Strengths: Butler is an advanced defensive catcher, whose leadership skills and aptitude for the game have come to the forefront over the last couple of seasons. The backstop moves well behind the plate, flashing quick feet, strong lateral movements, and the type of reflexes to adjust quickly to pitches that are off target. His defense presently grades as solid-average. Butler also demonstrates plus arm strength and improving throwing mechanics. He has become less tangled when popping out of his crouch in recent seasons, improving his throwing accuracy in the process. Offensively, he features a low maintenance swing and excels against offerings out-and-over the plate. Butler drives offerings well when he can get his arms extended and the head of the bat out to the ball. The right-handed hitter also brings a relaxed, patient approach to the plate, often grinding through plate appearances by not being afraid to take a strike or two before getting a pitch he likes.

Development Needs: Butler’s hitting ability is on the limited side. The bat speed grades as about average, which leaves him with a smaller margin of error when dealing with the advancing competition of the upper minors. Butler has a tough time getting his hands above the ball when trying to attack offerings above the thighs and also struggles with higher velocity fastballs on the inner-third. There are spots that higher-quality arms can exploit against him. Butler’s hit tool projects as below-to-fringe-average, with some questions as to how much solid contact he can make and whether there’s enough hitting ability to be more than a .230s hitter. While his defensive game has made a lot of strides and is a strength, the 26-year-old still needs some work with his game calling skills. Butler falls into ruts of being very predictable when calling games, often leaning on the same series of offerings in sequences or calling ones in the exact same situations multiple times through a lineup. Overall, he projects as an up-and-down player, who could slide into a backup role in the right situation, likely with a second division team.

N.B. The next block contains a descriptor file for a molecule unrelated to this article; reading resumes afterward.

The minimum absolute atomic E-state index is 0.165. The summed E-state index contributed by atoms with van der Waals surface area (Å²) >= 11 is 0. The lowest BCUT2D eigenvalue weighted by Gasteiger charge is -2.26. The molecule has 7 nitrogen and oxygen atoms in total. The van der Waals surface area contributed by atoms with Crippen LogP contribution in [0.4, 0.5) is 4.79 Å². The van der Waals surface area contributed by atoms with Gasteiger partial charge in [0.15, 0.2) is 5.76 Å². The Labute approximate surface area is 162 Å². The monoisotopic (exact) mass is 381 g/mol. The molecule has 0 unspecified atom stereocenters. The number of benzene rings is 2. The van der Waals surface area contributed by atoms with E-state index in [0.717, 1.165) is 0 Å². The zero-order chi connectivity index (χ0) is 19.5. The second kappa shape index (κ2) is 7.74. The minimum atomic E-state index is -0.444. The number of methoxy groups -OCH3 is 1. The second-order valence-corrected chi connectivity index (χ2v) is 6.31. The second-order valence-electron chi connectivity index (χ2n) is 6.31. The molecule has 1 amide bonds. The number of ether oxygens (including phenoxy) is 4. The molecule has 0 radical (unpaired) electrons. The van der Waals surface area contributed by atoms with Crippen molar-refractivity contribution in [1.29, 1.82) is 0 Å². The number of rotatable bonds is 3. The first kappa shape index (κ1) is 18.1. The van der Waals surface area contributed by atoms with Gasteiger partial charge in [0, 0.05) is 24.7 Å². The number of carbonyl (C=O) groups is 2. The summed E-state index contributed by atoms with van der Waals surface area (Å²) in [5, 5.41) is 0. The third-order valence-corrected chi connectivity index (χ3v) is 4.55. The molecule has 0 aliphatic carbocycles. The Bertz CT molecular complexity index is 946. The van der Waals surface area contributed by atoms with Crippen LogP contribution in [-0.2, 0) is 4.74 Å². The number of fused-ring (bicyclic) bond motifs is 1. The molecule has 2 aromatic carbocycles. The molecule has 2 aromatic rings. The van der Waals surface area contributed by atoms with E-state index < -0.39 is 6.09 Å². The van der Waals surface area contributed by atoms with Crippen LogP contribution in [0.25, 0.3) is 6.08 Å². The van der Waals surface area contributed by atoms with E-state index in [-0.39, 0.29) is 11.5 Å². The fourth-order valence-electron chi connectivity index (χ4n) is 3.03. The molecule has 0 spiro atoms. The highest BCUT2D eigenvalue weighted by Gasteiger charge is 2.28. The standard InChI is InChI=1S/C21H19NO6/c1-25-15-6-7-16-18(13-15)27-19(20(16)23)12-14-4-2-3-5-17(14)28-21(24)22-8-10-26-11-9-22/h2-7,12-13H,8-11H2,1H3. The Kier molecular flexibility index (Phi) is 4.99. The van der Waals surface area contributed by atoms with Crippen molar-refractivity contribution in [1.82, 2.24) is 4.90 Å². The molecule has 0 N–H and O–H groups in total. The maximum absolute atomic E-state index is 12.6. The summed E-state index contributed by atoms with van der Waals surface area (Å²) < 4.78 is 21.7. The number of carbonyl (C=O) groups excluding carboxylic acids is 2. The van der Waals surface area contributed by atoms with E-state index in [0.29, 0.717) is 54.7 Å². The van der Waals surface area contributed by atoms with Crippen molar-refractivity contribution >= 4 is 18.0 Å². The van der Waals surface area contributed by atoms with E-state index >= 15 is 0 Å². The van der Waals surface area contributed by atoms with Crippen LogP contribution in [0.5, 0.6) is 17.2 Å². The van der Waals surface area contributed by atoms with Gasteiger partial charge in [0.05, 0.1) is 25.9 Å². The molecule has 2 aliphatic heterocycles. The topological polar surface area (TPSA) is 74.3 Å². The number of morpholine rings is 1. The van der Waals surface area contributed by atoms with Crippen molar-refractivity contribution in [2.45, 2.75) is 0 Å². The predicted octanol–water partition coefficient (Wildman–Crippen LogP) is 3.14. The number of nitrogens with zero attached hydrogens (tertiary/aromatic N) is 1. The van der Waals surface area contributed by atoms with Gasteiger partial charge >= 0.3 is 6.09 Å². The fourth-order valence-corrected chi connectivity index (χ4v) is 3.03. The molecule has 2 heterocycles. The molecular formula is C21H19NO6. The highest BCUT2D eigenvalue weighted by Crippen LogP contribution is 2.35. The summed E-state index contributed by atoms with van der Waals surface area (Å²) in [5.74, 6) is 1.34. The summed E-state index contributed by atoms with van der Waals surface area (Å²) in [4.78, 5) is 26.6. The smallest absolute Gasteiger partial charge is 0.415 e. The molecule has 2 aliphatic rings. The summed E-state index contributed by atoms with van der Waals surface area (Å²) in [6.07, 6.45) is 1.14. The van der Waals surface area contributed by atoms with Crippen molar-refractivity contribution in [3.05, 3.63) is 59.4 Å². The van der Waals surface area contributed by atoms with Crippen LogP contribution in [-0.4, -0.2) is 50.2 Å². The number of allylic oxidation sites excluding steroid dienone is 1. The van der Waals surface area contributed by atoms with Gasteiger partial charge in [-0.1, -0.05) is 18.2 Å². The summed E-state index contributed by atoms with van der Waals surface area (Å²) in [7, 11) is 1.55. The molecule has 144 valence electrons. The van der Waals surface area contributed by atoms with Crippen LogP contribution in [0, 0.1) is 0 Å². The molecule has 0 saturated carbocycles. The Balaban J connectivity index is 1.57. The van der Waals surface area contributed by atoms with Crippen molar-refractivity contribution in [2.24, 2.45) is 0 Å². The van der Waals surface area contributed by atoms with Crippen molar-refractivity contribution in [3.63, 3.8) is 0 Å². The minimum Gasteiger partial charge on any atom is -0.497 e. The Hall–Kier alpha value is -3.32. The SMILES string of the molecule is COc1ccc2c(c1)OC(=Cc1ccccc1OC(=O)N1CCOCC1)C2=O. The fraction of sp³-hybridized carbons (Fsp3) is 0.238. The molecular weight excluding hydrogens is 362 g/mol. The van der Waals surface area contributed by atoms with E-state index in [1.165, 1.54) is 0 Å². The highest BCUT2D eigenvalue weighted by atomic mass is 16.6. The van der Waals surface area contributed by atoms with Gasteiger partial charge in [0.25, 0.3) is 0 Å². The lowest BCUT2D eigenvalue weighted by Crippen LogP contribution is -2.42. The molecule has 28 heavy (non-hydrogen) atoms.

2013 Outlook: Butler finished off the 2012 season in Triple-A and is set to return to the level to continue to put the finishing touches on his overall game in 2013. At this point, much of his development is centered on the finer points of the game. Butler is likely to handle the catching duties in a rotation at Pawtucket, with it being important for him to make the most of his opportunity and show that he has the potential to help at the major league level in some capacity. The catcher presently serves as organizational depth this season, but enters the year lower on the depth chart. I don’t expect him to play much of a part, unless the catching corps is decimated with injuries over the course of 2013. Butler is tasked with proving he is deserving of a major league look and can also showcase his skills to other organizations given that catching is at a premium across baseball. It’s likely that the catcher provides insurance for the organization for the entire season, but he could be included in a deal to help the big club shore up other areas of need later in the year.

Photo Credits: Noe Ramirez and Dan Butler by John Corneau

Chris Mellen is Director of Scouting for SoxProspects.com. Follow him on Twitter @ChrisMellen